What is Myelofibrosis?
Myelofibrosis (MF) is caused by an abnormality in the cells that make platelets. It results in bone marrow being replaced by scar (fibrous) tissue.
Myelofibrosis is a disorder of the bone marrow. It occurs when the marrow – the soft, fatty tissue inside your bones that produces stem cells – is replaced by fibrous (or scar) tissue. Scarring of the bone marrow means the marrow is not able to make enough blood cells. The liver and spleen try to compensate by producing their own blood cells, but this can cause them to swell. MF can also lead to anemia and bleeding problems, as well as a higher risk of infections.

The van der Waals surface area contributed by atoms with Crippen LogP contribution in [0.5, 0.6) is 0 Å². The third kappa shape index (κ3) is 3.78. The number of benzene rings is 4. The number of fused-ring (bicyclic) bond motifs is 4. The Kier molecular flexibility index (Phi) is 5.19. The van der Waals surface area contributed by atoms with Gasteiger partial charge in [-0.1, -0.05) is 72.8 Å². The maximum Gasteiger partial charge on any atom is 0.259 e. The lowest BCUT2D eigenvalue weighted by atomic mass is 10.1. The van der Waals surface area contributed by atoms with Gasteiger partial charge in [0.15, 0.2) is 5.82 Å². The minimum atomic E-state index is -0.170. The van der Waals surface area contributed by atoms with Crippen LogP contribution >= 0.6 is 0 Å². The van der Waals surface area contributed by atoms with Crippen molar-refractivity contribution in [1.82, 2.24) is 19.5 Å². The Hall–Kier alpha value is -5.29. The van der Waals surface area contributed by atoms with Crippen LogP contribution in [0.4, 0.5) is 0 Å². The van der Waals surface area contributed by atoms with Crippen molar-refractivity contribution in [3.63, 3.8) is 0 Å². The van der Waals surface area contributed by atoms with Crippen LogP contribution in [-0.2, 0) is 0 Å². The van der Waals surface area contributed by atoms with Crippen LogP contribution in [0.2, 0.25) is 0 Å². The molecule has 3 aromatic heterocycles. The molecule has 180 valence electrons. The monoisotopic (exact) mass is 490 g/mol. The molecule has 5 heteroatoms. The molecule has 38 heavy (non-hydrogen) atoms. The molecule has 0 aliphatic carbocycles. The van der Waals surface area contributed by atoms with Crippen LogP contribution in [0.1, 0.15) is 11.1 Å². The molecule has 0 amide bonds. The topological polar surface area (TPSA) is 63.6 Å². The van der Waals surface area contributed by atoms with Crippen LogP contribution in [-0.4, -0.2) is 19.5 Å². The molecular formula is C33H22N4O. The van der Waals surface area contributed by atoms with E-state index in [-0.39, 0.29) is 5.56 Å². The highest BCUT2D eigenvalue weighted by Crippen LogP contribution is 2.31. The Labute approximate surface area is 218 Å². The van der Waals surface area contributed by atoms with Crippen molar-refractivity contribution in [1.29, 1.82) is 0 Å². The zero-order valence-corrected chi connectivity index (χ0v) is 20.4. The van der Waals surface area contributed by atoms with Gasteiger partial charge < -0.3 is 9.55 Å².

Learn more about the role of bone marrow and stem cells
THE ROLE OF BONE MARROW AND STEM CELLS
A cross section of bone (marrow)
Bone marrow is the soft, spongy tissue that fills the inner cavities of the bone. It's where red blood cells, white blood cells and platelets are formed. It also contains fluid, blood vessels and fat.
The bone marrow is either red or yellow. When we are born, we only have red marrow, which is responsible for creating new blood cells. As we get older, some of the red marrow is replaced by yellow marrow, which is largely fat. A healthy adult has both red and yellow marrow.